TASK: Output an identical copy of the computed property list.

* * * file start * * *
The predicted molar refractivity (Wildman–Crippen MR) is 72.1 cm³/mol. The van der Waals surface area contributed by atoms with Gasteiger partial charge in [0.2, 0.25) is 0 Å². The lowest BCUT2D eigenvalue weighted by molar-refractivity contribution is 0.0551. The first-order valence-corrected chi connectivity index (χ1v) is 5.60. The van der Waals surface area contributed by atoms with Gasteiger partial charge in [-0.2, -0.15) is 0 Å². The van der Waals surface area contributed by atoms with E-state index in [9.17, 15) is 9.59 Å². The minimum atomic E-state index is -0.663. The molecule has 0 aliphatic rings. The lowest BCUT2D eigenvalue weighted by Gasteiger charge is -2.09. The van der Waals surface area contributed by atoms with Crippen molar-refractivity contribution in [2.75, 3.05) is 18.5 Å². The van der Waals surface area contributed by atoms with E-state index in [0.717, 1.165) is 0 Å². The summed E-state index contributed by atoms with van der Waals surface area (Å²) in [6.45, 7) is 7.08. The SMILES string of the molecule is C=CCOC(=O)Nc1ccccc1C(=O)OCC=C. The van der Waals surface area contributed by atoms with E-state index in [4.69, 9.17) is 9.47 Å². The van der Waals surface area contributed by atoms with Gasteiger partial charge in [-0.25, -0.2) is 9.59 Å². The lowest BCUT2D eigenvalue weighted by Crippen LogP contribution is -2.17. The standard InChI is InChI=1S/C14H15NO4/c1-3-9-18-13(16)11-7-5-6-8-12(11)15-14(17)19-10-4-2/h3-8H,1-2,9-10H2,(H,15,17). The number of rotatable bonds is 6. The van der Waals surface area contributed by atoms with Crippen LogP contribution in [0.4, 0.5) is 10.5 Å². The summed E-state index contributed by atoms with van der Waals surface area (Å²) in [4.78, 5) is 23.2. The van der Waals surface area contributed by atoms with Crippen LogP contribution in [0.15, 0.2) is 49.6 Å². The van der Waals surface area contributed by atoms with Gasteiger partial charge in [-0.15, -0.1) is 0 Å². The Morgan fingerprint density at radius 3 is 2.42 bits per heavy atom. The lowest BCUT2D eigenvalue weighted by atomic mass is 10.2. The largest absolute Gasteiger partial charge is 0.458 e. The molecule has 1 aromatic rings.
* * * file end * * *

The predicted molar refractivity (Wildman–Crippen MR) is 72.1 cm³/mol. The van der Waals surface area contributed by atoms with Gasteiger partial charge in [0.2, 0.25) is 0 Å². The lowest BCUT2D eigenvalue weighted by molar-refractivity contribution is 0.0551. The first-order valence-corrected chi connectivity index (χ1v) is 5.60. The van der Waals surface area contributed by atoms with Gasteiger partial charge in [-0.2, -0.15) is 0 Å². The van der Waals surface area contributed by atoms with E-state index in [9.17, 15) is 9.59 Å². The minimum atomic E-state index is -0.663. The molecule has 0 aliphatic rings. The lowest BCUT2D eigenvalue weighted by Gasteiger charge is -2.09. The van der Waals surface area contributed by atoms with Crippen molar-refractivity contribution in [2.75, 3.05) is 18.5 Å². The van der Waals surface area contributed by atoms with E-state index in [0.717, 1.165) is 0 Å². The summed E-state index contributed by atoms with van der Waals surface area (Å²) in [6.45, 7) is 7.08. The SMILES string of the molecule is C=CCOC(=O)Nc1ccccc1C(=O)OCC=C. The van der Waals surface area contributed by atoms with E-state index in [4.69, 9.17) is 9.47 Å². The van der Waals surface area contributed by atoms with Gasteiger partial charge in [-0.25, -0.2) is 9.59 Å². The lowest BCUT2D eigenvalue weighted by Crippen LogP contribution is -2.17. The standard InChI is InChI=1S/C14H15NO4/c1-3-9-18-13(16)11-7-5-6-8-12(11)15-14(17)19-10-4-2/h3-8H,1-2,9-10H2,(H,15,17). The number of rotatable bonds is 6. The van der Waals surface area contributed by atoms with Crippen LogP contribution in [0.4, 0.5) is 10.5 Å². The summed E-state index contributed by atoms with van der Waals surface area (Å²) in [4.78, 5) is 23.2. The van der Waals surface area contributed by atoms with Crippen LogP contribution in [0.15, 0.2) is 49.6 Å². The van der Waals surface area contributed by atoms with Gasteiger partial charge in [-0.15, -0.1) is 0 Å². The Morgan fingerprint density at radius 3 is 2.42 bits per heavy atom. The lowest BCUT2D eigenvalue weighted by atomic mass is 10.2. The largest absolute Gasteiger partial charge is 0.458 e. The molecule has 1 aromatic rings.